The head of the police department’s internal affairs unit said there are at least four cases and multiple boxes of reports against Ramírez, involving allegations such as abuse of authority that have never been probed.
“I was surprised when he was named, because I saw people of higher rank who were passed over and I thought, ‘why weren’t those people named? What’s happening here?’ ” said internal affairs Commissioner Santos Simeon Flores. “We are going to reactivate those cases. We really shouldn’t have cases up in the air like that.”
He said internal affairs received 580 complaints against police officers in 2009. By November 2011, the year’s tally had ballooned to 1,000. About 28 percent were forwarded to prosecutors but many cases got dropped, either by prosecutors or judges, he said.
Ramírez, the top cop since late October, said he has not had enough time on the job to purge the police of all its ills. He insists that the murder rate is down since he took office. Cynics scoff that that’s because the police are under so much heat that they have stopped killing people.
“We don’t deny that there are problems,” he said. “We are firing officers daily, constantly. Little by little, we are going to straighten this ship and take it to safe port.”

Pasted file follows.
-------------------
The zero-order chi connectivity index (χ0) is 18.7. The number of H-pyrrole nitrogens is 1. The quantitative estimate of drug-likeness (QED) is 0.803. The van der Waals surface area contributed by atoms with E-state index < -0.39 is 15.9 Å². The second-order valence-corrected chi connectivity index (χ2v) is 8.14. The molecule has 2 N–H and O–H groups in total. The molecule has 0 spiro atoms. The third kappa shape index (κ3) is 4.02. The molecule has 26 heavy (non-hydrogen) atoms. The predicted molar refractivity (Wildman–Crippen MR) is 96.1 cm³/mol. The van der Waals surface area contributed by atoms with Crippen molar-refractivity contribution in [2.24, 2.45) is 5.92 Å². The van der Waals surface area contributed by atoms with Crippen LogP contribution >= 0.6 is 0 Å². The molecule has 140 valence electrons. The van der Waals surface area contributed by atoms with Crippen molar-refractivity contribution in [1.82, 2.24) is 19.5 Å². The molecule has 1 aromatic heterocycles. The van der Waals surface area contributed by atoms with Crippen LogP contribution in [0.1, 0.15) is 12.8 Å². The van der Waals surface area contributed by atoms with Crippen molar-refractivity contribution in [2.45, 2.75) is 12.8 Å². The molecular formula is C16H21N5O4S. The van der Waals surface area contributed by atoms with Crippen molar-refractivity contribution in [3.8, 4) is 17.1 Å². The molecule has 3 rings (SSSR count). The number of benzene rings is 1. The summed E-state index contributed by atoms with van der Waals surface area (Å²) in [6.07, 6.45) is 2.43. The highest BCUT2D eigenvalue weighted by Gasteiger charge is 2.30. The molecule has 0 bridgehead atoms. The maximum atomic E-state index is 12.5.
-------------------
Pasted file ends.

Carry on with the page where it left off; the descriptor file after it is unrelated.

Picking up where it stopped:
Many Honduran activists have called for the United States to intervene and help run the police. American technical security experts will head to Honduras soon. Colombia and Chile have sent teams to help investigate high-profile cases, and the Organization of American States sent a mission to figure out what role that diplomatic organization can play.
“There’s no question we’re very concerned. It’s important for the Honduran government to do this cleaning-out process and do it willfully and effectively, as quickly as they can manage,” U.S. Ambassador Lisa Kubiske told The Herald. “The police do not enjoy the confidence of anybody in the country right now.”
Law enforcement reaps millions from the U.S.
The security issue is so important that Honduran President Porfirio Lobo, his security minister and the president of Honduran Congress met Wednesday in Miami with top U.S. National Security Council and State Department officials to discuss that and a proposed constitutional change that would allow extradition.
After the meeting, Washington praised Honduras’ steps toward reform, such as appointing judges with national jurisdiction, approving a security tax, authorizing wiretapping and reestablishing a dormant police advisory board.
The U.S. government has given Honduras some $50 million since 2008 to fund law enforcement projects, for things like training prison guards. The embassy has since lost track of those guards, and U.S. officials acknowledge that on joint jail raids and drug busts, the bad guys already knew they were coming.
The U.S. aid allocation included $2.5 million to help fund a maximum security prison. Among the inmates who were sent there: Celin Eduardo Pinot Hernández, aka “Cabeza,” leader of the notorious 18th Street Gang.
For an inmate, Pinot had pretty good perks. He had a cellphone and was regularly let out to run drugs and visit his various girlfriends. Photos show him at the lockup in a police uniform, gripping a gun.